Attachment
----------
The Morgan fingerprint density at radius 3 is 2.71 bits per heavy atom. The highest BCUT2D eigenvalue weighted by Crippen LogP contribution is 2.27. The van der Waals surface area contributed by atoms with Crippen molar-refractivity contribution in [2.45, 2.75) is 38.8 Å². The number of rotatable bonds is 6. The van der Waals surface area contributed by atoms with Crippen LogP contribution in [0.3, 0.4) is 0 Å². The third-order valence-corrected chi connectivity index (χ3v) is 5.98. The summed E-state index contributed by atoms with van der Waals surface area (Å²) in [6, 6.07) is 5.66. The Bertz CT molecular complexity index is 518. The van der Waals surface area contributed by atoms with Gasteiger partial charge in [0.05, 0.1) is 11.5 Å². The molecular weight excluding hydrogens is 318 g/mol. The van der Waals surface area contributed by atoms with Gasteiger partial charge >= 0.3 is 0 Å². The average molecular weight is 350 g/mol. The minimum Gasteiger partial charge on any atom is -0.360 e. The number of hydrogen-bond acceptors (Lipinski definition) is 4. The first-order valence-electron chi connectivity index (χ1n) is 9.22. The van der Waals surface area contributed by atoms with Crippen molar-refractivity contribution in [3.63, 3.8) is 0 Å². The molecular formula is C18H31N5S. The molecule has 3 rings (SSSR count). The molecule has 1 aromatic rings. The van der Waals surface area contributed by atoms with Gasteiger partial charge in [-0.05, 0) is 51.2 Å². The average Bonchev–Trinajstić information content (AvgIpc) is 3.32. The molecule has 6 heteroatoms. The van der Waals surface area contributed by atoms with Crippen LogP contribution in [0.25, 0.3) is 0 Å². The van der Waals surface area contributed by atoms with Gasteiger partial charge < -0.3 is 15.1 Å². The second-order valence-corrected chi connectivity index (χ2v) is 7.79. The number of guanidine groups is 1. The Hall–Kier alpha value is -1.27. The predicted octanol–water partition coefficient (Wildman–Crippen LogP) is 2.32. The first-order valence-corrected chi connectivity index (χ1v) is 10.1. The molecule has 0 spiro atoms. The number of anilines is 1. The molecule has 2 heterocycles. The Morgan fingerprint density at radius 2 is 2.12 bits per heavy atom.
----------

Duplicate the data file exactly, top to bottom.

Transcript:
The Morgan fingerprint density at radius 3 is 2.71 bits per heavy atom. The highest BCUT2D eigenvalue weighted by Crippen LogP contribution is 2.27. The van der Waals surface area contributed by atoms with Crippen molar-refractivity contribution in [2.45, 2.75) is 38.8 Å². The number of rotatable bonds is 6. The van der Waals surface area contributed by atoms with Crippen LogP contribution in [0.3, 0.4) is 0 Å². The third-order valence-corrected chi connectivity index (χ3v) is 5.98. The summed E-state index contributed by atoms with van der Waals surface area (Å²) in [6, 6.07) is 5.66. The Bertz CT molecular complexity index is 518. The van der Waals surface area contributed by atoms with Gasteiger partial charge in [0.05, 0.1) is 11.5 Å². The molecular weight excluding hydrogens is 318 g/mol. The van der Waals surface area contributed by atoms with Gasteiger partial charge >= 0.3 is 0 Å². The average molecular weight is 350 g/mol. The minimum Gasteiger partial charge on any atom is -0.360 e. The number of hydrogen-bond acceptors (Lipinski definition) is 4. The first-order valence-electron chi connectivity index (χ1n) is 9.22. The van der Waals surface area contributed by atoms with Crippen molar-refractivity contribution in [3.63, 3.8) is 0 Å². The molecular formula is C18H31N5S. The molecule has 3 rings (SSSR count). The molecule has 1 aromatic rings. The van der Waals surface area contributed by atoms with Gasteiger partial charge in [-0.05, 0) is 51.2 Å². The average Bonchev–Trinajstić information content (AvgIpc) is 3.32. The molecule has 6 heteroatoms. The van der Waals surface area contributed by atoms with Crippen LogP contribution in [0.25, 0.3) is 0 Å². The van der Waals surface area contributed by atoms with Gasteiger partial charge < -0.3 is 15.1 Å². The second-order valence-corrected chi connectivity index (χ2v) is 7.79. The number of guanidine groups is 1. The Hall–Kier alpha value is -1.27. The predicted octanol–water partition coefficient (Wildman–Crippen LogP) is 2.32. The first-order valence-corrected chi connectivity index (χ1v) is 10.1. The molecule has 0 spiro atoms. The number of anilines is 1. The molecule has 2 heterocycles. The Morgan fingerprint density at radius 2 is 2.12 bits per heavy atom.